NIH-funded study will use machine learning to predict individual responses to diet

A new federally funded study will use machine learning to predict how an individual responds to a given diet, allowing physicians to offer patients personalized nutrition prescriptions to improve health and treat chronic diseases.

Food lies at the epicenter of health and disease. But clinical nutrition is still limited to a one-size-fits-all-approach that far too often fails a large segment of the population."

Eric Ravussin, Ph.D., Associate Executive Director for Clinical Science, Pennington Biomedical Research Center

"What we need is precision, the ability to prescribe diets that account for the factors unique to each person, such as their genetics, metabolism, physiology, behavior, even the microorganisms in their body," said Leanne Redman, Ph.D., Associate Executive Director for Scientific Education at Pennington Biomedical.

Nutrition for Precision Health, powered by the All of Us Research Program will develop a first-of-its-kind algorithm to predict individual responses to food and dietary routines. The study will recruit 10,000 people nationwide from the 1 million U.S. residents who have volunteered their health data for the National Institutes of Health's All of Us Research Program.

As one of six clinical sites in the nation, Pennington Biomedical, in partnership with LSU Health New Orleans and the National Institute of Diabetes and Digestive and Kidney Disease-Phoenix, plans to enroll more than 2,000 participants in three study modules. Drs. Ravussin and Redman are the primary investigators on the five-year, $8.6 million grant.

Scientists at the six clinical sites will follow 10,000 participants while they eat their usual diets. The study will also gather data on 1,500 participants who will follow one of three prescription diets while living at home. A final group of 500 participants will follow the same diets during stays at clinical sites.

Researchers will measure blood sugar levels and biomarkers of cardiometabolic health, such as insulin resistance, blood pressure and blood lipids. Wearables will be used to track participants' physical activity and sleep. Researchers will also collect samples of blood, urine, saliva, hair and stool to assess the impact of people's diets.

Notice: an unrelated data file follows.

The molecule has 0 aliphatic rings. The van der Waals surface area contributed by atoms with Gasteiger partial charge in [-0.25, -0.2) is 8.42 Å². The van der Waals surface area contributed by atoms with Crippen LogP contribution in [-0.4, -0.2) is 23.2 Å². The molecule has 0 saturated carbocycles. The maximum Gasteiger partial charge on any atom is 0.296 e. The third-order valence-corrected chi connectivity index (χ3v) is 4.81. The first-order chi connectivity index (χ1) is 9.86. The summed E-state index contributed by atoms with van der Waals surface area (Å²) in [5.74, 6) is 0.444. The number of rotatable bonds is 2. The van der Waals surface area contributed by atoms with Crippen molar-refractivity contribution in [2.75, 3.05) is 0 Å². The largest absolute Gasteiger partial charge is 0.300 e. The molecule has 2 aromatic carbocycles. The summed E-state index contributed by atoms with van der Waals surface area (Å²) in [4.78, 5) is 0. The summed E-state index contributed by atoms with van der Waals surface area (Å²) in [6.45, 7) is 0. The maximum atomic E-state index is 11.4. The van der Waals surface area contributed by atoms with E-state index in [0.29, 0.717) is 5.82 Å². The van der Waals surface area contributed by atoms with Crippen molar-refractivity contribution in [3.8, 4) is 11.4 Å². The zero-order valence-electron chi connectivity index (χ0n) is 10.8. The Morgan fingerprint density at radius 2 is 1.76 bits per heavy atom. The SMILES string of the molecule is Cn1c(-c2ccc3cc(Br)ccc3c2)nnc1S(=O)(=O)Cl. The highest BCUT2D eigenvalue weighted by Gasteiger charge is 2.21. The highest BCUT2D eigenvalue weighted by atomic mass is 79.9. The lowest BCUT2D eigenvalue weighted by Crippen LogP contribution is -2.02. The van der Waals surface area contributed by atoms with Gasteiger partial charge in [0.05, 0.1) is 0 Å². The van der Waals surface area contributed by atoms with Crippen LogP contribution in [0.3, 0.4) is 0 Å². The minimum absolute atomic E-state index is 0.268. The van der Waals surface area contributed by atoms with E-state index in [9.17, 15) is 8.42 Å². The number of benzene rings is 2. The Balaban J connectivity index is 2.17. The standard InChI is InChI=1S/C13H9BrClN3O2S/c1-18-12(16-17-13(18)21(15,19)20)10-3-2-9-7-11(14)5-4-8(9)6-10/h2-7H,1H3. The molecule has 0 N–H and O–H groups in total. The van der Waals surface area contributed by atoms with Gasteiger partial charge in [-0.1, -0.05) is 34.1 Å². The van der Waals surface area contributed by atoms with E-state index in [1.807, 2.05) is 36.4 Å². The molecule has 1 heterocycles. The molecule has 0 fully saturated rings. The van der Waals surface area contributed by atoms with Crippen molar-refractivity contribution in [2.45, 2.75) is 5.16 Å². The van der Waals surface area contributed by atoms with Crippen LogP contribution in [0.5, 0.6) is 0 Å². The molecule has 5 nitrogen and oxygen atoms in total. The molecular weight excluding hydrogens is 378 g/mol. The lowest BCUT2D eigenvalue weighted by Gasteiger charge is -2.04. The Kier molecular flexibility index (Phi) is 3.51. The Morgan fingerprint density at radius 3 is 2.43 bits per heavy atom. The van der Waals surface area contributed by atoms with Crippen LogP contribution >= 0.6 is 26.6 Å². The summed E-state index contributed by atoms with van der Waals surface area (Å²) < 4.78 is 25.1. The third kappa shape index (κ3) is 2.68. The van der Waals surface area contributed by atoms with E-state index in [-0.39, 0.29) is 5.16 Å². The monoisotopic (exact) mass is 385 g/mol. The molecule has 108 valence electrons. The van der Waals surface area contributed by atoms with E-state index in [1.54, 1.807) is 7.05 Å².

"Nutrition for Precision Health brings us a step closer to precision medicine. The study will generate a massive dataset, a wealth of biospecimens and the algorithms that will lead to personalized dietary prescriptions that can promote health, prevent heart attacks or strokes, and importantly, address health disparities," said Pennington Biomedical Executive Director John Kirwan, Ph.D.

NIH awarded $170 million over five years, pending the availability of funds, to fund the Nutrition for Precision Health program. The program includes six clinical centers, a metabolomics and clinical assays center, a microbiome and metagenomics center, a multimodal data modeling and bioinformatics center, a research coordinating center, and additional support to existing All of Us infrastructure.

NPH is managed by the NIH Common Fund. It is the first independent study to invite diverse participants from the All of Us Research Program.

This five-year project is supported by the NIH Common Fund and administered by the National Institute of Diabetes and Digestive and Kidney Disease of the National Institutes of Health under Award Number UG1HD107696. The content is solely the responsibility of the authors and does not necessarily represent the official views of the National Institutes of Health.

All of Us and Nutrition for Precision Health, powered by the All of Us Research Program are service marks of the U.S. Department of Health and Human Services.

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